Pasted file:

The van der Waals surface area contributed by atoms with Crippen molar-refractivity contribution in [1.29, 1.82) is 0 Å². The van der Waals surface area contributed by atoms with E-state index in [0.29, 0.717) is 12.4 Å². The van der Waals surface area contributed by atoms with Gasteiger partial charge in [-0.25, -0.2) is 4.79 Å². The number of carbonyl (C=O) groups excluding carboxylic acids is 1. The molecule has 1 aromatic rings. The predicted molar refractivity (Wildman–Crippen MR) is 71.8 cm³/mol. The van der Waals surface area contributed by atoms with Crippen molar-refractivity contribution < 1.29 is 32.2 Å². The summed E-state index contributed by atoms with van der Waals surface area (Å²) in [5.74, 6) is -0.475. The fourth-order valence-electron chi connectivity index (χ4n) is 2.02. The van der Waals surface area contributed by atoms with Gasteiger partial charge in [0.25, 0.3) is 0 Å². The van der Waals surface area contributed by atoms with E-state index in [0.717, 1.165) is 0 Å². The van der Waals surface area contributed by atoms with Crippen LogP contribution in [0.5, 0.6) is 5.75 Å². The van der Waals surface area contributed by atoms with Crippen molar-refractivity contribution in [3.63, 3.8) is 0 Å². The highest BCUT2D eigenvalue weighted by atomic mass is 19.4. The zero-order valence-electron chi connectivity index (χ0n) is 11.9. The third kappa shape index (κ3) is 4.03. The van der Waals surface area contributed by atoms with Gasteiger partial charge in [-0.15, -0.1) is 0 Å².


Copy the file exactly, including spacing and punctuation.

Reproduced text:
The van der Waals surface area contributed by atoms with Crippen molar-refractivity contribution in [1.29, 1.82) is 0 Å². The van der Waals surface area contributed by atoms with E-state index in [0.29, 0.717) is 12.4 Å². The van der Waals surface area contributed by atoms with Gasteiger partial charge in [-0.25, -0.2) is 4.79 Å². The number of carbonyl (C=O) groups excluding carboxylic acids is 1. The molecule has 1 aromatic rings. The predicted molar refractivity (Wildman–Crippen MR) is 71.8 cm³/mol. The van der Waals surface area contributed by atoms with Crippen molar-refractivity contribution < 1.29 is 32.2 Å². The summed E-state index contributed by atoms with van der Waals surface area (Å²) in [5.74, 6) is -0.475. The fourth-order valence-electron chi connectivity index (χ4n) is 2.02. The van der Waals surface area contributed by atoms with Gasteiger partial charge in [0.25, 0.3) is 0 Å². The van der Waals surface area contributed by atoms with E-state index in [0.717, 1.165) is 0 Å². The van der Waals surface area contributed by atoms with Crippen LogP contribution in [0.5, 0.6) is 5.75 Å². The van der Waals surface area contributed by atoms with Crippen molar-refractivity contribution in [3.63, 3.8) is 0 Å². The highest BCUT2D eigenvalue weighted by atomic mass is 19.4. The zero-order valence-electron chi connectivity index (χ0n) is 11.9. The third kappa shape index (κ3) is 4.03. The van der Waals surface area contributed by atoms with Gasteiger partial charge in [-0.15, -0.1) is 0 Å².